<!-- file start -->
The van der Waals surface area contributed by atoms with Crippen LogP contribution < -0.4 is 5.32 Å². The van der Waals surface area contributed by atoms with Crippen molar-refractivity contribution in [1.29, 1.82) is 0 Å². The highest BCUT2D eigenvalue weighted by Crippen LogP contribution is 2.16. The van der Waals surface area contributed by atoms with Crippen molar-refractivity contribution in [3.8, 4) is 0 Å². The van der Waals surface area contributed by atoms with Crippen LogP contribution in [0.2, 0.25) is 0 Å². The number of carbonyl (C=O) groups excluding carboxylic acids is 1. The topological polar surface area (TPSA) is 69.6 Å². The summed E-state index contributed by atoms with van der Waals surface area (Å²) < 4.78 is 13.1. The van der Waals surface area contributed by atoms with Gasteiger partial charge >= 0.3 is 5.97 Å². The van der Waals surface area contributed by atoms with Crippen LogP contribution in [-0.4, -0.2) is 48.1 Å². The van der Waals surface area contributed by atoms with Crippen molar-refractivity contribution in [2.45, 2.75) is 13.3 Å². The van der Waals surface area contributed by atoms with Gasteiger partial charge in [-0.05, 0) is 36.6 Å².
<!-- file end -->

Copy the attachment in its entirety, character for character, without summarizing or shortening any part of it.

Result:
The van der Waals surface area contributed by atoms with Crippen LogP contribution < -0.4 is 5.32 Å². The van der Waals surface area contributed by atoms with Crippen molar-refractivity contribution in [1.29, 1.82) is 0 Å². The highest BCUT2D eigenvalue weighted by Crippen LogP contribution is 2.16. The van der Waals surface area contributed by atoms with Crippen molar-refractivity contribution in [3.8, 4) is 0 Å². The van der Waals surface area contributed by atoms with Crippen LogP contribution in [0.2, 0.25) is 0 Å². The number of carbonyl (C=O) groups excluding carboxylic acids is 1. The topological polar surface area (TPSA) is 69.6 Å². The summed E-state index contributed by atoms with van der Waals surface area (Å²) < 4.78 is 13.1. The van der Waals surface area contributed by atoms with Gasteiger partial charge >= 0.3 is 5.97 Å². The van der Waals surface area contributed by atoms with Crippen LogP contribution in [-0.4, -0.2) is 48.1 Å². The van der Waals surface area contributed by atoms with Crippen molar-refractivity contribution in [2.45, 2.75) is 13.3 Å². The van der Waals surface area contributed by atoms with Gasteiger partial charge in [-0.05, 0) is 36.6 Å².